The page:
While trawling through the story of this mill, I tried to find something dramatic. A recent suicide, a ghost haunts the mill or it’s even a place where transvestites meet for group sex. Sadly I found nothing of the sort besides the usual history.
This one hails from the 1790’s and was in use until 1981. I looked through some reports from ten years ago and the decay difference is startling. It has really gone downhill and at times I thought the place was going to come down on me.
As it’s Grade listed it can’t be demolished but can be renovated and as usual there is a proposal to do just that. The link also documents the history of Westwood mill. Permission to begin work is taking years like most of these proposals.
This was the last of our hauls just before lock down and getting to the outside edges was as easy as finding it and walking through a little brush.
We found nobody else there, but getting into the inner courtyard was not just a walk-in.
I left Dizzy Discovery to try and get in the more ‘secure’ areas while I strolled around to the left in search of anything that might be an artefact of a bygone age.
This big wall looked interesting to start climbing up to have a look. Looking through a hole in the wall I spotted this tank looking thing amongst the graffiti.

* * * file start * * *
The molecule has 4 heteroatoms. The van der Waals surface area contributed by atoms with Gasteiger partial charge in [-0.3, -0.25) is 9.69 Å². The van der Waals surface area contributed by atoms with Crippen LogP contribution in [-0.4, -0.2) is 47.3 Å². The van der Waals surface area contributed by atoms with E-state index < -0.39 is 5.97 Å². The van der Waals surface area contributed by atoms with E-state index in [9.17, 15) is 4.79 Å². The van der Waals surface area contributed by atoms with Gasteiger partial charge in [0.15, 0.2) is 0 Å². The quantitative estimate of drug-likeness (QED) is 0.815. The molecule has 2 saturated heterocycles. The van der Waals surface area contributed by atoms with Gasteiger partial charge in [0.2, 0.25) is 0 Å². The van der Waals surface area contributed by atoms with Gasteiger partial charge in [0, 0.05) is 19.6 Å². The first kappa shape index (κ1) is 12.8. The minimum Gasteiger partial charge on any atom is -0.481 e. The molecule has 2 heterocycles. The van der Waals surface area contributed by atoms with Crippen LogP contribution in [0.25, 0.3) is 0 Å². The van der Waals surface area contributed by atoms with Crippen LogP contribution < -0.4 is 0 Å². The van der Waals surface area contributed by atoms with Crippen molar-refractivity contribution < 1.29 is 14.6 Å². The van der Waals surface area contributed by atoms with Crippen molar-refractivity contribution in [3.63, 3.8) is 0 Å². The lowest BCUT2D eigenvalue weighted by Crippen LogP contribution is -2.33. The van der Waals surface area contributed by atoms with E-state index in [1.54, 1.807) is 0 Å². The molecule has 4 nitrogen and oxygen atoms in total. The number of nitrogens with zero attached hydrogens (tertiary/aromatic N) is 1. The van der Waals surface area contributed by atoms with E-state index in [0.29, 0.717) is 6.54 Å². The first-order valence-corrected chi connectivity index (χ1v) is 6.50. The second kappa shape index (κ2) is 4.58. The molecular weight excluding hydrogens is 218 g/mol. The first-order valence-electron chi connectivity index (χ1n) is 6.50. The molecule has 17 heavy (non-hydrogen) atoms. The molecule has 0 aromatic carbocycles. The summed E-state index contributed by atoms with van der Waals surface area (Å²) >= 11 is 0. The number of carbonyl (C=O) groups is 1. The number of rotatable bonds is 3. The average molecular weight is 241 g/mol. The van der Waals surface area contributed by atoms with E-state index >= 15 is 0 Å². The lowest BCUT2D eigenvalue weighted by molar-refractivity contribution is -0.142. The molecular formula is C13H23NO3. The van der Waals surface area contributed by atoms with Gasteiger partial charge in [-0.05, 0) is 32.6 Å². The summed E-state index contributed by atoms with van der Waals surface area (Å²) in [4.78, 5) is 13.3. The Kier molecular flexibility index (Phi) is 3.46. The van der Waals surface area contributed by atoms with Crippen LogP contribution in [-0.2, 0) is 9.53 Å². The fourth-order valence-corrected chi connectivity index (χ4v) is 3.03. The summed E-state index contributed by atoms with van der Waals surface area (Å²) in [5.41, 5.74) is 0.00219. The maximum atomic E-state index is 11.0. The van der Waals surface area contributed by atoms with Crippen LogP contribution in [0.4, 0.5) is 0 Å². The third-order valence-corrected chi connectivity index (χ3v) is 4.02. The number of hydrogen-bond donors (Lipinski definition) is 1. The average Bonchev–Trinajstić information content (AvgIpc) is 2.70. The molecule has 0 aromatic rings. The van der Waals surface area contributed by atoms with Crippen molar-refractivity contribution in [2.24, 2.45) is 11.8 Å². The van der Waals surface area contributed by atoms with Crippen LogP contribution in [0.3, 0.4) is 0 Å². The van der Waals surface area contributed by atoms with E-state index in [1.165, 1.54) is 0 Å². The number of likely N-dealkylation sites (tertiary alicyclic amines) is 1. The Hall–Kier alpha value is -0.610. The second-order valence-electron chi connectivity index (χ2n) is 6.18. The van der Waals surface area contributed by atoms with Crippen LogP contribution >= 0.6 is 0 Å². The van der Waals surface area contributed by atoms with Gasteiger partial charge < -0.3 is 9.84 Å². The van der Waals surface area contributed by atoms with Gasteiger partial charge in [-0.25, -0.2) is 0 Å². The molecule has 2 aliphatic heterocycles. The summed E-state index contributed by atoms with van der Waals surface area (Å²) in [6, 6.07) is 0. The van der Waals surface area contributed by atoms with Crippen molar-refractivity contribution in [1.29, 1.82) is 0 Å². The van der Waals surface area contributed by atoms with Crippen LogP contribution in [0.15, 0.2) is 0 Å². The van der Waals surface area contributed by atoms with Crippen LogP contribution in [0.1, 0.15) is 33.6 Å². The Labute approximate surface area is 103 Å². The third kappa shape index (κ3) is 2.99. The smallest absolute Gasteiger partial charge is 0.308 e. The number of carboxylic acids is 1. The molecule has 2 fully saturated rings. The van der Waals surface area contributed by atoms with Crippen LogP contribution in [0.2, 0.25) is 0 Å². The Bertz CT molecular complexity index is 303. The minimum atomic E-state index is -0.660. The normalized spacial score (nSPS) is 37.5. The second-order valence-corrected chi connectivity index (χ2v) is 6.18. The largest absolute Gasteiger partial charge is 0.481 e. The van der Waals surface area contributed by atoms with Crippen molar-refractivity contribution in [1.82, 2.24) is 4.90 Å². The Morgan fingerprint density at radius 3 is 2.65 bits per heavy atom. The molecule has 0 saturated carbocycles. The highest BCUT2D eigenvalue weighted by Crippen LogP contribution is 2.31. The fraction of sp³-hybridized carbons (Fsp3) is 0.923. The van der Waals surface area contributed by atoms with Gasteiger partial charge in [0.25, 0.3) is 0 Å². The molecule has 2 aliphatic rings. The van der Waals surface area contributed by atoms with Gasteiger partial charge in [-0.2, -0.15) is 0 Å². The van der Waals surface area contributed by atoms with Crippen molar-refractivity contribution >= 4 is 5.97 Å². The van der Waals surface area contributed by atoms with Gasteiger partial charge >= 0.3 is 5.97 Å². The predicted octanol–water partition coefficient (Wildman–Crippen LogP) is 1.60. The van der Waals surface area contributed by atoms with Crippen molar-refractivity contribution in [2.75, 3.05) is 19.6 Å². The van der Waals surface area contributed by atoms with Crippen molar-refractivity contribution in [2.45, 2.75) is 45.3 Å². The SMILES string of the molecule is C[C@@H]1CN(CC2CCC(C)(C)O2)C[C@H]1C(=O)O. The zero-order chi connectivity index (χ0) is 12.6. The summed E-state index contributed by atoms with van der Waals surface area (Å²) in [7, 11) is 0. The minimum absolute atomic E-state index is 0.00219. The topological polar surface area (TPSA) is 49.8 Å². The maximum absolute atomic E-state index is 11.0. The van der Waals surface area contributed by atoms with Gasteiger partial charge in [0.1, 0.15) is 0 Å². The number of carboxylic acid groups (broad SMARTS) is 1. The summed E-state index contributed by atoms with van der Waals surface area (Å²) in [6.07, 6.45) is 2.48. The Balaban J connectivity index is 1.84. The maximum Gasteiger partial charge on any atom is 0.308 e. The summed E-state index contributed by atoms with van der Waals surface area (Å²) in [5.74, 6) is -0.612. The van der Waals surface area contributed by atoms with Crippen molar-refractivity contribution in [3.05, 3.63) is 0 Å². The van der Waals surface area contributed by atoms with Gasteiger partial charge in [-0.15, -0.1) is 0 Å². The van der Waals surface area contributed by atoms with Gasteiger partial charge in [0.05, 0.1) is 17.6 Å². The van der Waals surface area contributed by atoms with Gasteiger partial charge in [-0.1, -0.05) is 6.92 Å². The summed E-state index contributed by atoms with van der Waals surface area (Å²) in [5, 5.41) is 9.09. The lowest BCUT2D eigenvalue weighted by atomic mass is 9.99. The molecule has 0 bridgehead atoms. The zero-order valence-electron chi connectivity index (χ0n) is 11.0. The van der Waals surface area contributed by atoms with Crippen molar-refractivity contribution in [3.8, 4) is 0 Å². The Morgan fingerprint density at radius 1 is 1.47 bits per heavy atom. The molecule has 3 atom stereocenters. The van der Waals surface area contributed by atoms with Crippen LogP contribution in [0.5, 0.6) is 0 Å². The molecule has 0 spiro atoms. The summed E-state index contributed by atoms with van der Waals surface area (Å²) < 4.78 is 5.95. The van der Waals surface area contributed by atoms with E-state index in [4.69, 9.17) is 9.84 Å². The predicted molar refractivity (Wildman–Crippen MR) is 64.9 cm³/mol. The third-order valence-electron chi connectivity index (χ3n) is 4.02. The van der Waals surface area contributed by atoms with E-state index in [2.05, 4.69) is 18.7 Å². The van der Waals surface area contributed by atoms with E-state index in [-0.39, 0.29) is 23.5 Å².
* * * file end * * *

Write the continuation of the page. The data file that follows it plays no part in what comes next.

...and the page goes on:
Balancing on the wall was a little tricky. The shit I do just to get some photographs which look all similar.
I wasn’t going to jump down there, likely I would fall though all this greenery to my death. Just to get this shot required some balancing.
Coming down I approached the area which could have been difficult to get in. Another bunch of explorers had planted a handy window-frame to climb on and all that was needed was an enormous effort to haul myself up.
There were several passages to choose from, two of the three were the wrong one. Of course, I chose a wrong one and had to double back.
Even scrambling through large empty window frames like this is an effort to me.
The correct way rewards you with steps and the most dangerous part of this old mill.
A major part of Westwood Mill is being held up with scaffolding, it’s that precarious to collapse. I edged into some of these buildings afraid of touching anything.
One kick to that scaffold post and you're under a ton of rubble and probably dead.
Inside there were a few bits and bobs about such as this pulley system.
The last part was the exterior around the back and just getting there was a challenge, the sheer amount of vegetation with the dreaded brambles a constant threat to bowling me over.
Round the back is probably the best part of the mill as there are a few relics still standing.
I had to clamber behind this fence to get to the goods, some kind of pulley system again.
A big hole in the wall and a corresponding big drop showed me this. Looks like a hippo to me.
Finally next to the canal bank, very overgrown and partially hidden from sight I found this. Don’t ask me what they were used for, I wasn’t around in the 19th century.
Not a bad one to end up with at the end of the day when the sun is starting to set.
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